Informed by this new perspective, The countryside and the city (1973) is an impassioned critique of dominant, metropolitan ways of viewing the periphery, arguing for anti-colonial struggle and peasant revolt. These struggles are, as always for Williams, cultural as much as political or economic, and in this book the 'selective tradition' of the English literary canon is confronted not only with Welsh and Irish texts but also with African and Indian sources of research.

Raymond Williams' intellectual career can be seen as covering a decisive period in the history of the left: beginning as a key contributor to a New Left that sought to offer an alternative path to Stalinism and social democracy in the 1950s; ranging from the anti-war and student movements of the 1960s to Eurocommunism and the new social movements of the 1970s and 1980s, years that saw his increased interest in Welsh intellectual and political debates coincide with a growing engagement with European Marxism.

Along the way, Williams responded to the intellectual and political changes around him by remaining committed to class politics, a principle of equality with ordinary people, and a resistance to tendency – manifest in the writings of the Frankfurt School, New York intellectuals York, as well as mainstream European Marxism – to treating the working class as a passive victim, hopelessly corrupted by TV and mass consumption.

In an era of dogmatic divisions, Raymond Williams' instincts were directed toward conciliation and bridge-building, whether between the humanist and theoretical left in the 1960s, or between nationalist and socialist currents in Welsh thought in the 1980s. This tendency, which we urgently need to develop, perhaps explains the way in which we continually turn to Williams as a source of hope for the left, particularly in periods of backsliding.

Writing in 1963, he foresaw our current crisis and identified the need for an alternative: “It will be a terrible tragedy if we betray Europe by being pseudo-Europeans or by being so 'English' that we find ourselves in the wrong century facing the wrong problems. Still, we had to content ourselves for years with two parties, locked in an amplified fight and both wrong. It's time for something new, isn't it?"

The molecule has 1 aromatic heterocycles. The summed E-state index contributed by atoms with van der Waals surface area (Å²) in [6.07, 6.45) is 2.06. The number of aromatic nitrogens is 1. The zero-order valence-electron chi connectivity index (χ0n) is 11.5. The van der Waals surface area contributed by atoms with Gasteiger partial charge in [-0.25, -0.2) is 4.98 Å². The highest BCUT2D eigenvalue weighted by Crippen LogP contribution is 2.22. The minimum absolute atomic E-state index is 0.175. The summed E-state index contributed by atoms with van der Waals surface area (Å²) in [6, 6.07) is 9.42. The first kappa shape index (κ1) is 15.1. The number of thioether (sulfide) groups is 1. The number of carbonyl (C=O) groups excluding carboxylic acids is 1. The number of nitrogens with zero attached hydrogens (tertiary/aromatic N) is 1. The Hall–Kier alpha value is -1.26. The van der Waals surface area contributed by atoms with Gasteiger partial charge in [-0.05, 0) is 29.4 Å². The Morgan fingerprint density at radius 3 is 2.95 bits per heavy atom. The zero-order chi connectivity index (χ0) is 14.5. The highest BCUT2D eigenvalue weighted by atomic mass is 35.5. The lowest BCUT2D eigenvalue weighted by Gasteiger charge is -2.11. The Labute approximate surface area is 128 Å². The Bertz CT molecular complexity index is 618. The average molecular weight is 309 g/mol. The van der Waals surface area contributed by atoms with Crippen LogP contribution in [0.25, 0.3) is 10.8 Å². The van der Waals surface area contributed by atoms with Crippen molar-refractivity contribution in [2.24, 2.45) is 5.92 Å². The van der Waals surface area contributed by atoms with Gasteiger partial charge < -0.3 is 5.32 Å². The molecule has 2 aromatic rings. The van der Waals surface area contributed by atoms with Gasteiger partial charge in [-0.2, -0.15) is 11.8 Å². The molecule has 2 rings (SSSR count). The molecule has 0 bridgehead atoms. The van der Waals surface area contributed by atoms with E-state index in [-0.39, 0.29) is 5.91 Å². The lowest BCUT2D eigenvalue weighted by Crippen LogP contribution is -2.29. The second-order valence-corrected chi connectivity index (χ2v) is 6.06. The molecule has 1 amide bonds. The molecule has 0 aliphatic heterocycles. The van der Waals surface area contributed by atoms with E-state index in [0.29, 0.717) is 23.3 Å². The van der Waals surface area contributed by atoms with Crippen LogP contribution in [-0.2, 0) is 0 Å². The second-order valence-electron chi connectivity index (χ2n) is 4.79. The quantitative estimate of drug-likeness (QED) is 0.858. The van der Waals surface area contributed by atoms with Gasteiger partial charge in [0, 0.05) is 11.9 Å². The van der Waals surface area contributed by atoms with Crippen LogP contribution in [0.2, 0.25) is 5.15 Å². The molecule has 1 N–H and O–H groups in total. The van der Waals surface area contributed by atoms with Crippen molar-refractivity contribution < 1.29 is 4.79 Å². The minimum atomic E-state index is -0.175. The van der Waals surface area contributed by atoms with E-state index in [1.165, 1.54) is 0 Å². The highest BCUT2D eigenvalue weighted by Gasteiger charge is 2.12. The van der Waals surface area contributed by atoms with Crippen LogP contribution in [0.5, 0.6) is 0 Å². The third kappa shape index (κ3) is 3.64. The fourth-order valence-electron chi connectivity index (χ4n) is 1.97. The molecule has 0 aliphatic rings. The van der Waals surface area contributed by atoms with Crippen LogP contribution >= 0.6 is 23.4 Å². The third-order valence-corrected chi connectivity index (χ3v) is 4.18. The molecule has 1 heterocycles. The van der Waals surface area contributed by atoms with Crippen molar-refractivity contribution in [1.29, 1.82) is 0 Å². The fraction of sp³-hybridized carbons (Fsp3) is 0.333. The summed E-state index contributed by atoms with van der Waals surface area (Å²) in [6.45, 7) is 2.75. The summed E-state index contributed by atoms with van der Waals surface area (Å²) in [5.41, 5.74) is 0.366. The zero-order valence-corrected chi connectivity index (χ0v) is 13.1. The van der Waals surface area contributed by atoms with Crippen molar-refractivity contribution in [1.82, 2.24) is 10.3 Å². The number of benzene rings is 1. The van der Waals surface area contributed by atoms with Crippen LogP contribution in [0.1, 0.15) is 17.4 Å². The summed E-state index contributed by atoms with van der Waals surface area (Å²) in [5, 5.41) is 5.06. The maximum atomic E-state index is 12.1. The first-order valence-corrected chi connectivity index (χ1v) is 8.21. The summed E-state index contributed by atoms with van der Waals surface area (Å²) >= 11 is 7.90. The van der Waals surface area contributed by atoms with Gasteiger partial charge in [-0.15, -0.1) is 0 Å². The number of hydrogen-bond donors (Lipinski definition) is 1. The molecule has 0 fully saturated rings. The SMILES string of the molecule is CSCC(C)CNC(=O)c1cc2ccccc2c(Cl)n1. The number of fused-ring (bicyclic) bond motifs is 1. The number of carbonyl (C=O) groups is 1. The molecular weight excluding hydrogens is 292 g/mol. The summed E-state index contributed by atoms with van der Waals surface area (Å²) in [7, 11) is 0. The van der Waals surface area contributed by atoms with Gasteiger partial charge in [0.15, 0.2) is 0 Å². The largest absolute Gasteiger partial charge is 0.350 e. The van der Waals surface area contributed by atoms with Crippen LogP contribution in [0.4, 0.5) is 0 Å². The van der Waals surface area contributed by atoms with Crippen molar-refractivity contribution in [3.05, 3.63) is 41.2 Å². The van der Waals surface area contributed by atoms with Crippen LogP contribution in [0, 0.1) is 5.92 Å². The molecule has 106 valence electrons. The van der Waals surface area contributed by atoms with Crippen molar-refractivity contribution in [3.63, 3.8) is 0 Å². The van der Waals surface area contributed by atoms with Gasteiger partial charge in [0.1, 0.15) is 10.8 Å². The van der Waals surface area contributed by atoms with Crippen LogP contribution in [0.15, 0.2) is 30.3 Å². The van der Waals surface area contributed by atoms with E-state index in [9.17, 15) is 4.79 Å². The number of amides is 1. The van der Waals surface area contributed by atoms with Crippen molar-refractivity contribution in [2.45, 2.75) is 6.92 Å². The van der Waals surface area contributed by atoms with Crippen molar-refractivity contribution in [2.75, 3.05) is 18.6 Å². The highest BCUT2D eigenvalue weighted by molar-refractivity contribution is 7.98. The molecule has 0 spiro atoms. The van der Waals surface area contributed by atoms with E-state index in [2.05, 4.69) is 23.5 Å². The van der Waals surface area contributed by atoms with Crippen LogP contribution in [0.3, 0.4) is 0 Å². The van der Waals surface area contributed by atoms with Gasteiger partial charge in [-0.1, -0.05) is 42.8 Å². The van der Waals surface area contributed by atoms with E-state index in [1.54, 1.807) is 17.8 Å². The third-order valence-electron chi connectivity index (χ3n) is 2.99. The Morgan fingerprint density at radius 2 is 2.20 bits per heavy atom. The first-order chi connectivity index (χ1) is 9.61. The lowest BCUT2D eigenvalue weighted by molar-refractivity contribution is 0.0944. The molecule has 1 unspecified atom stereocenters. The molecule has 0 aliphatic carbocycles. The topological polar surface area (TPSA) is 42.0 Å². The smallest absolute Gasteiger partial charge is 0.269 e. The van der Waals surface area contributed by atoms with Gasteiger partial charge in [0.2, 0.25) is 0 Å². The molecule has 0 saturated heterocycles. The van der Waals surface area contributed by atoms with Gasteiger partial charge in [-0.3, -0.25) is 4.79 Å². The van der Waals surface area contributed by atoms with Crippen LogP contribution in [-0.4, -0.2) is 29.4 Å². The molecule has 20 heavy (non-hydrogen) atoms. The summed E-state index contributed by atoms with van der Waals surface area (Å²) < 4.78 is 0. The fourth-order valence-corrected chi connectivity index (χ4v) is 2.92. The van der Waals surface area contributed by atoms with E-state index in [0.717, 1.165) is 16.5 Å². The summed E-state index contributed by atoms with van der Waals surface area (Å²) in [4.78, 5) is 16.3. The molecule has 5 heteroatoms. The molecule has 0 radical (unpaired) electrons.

* Daniel G. Williams is Professor of English Literature at Swansea University and Director of the Richard Burton Center for the Study of Wales. organized the book Raymond Williams. Who Speaks for Wales? Nation, Culture, Identity (University of Wales Press, 2003).

Translation: Ugo Rivetti.

Originally published on the portal Nation.Cymru.

Translator's notes


[1] Available at: https://www.raymondwilliamsfoundation.org.uk/centenary.

[2] Harold Wilson (1916-1995) was leader of the Labor Party (1963-1976) and Prime Minister (1964-1970/1974-1976).

[3] Plaid Cymru (Party of Wales) and Cymdeithas yr laith Gymraeg (Welsh Language Society) correspond, roughly, to two distinct currents of the Welsh nationalist movement. Founded in 1925, Plaid established itself as a protagonist of the Welsh movement, especially after the 1950s, by supporting its initiatives in a more political conception of Welsh identity, as something embodied in the way of life of its inhabitants. Cymdeithas, founded in 1962, embraced a distinct conception of Welsh culture and identity, which would be defined by its linguistic roots.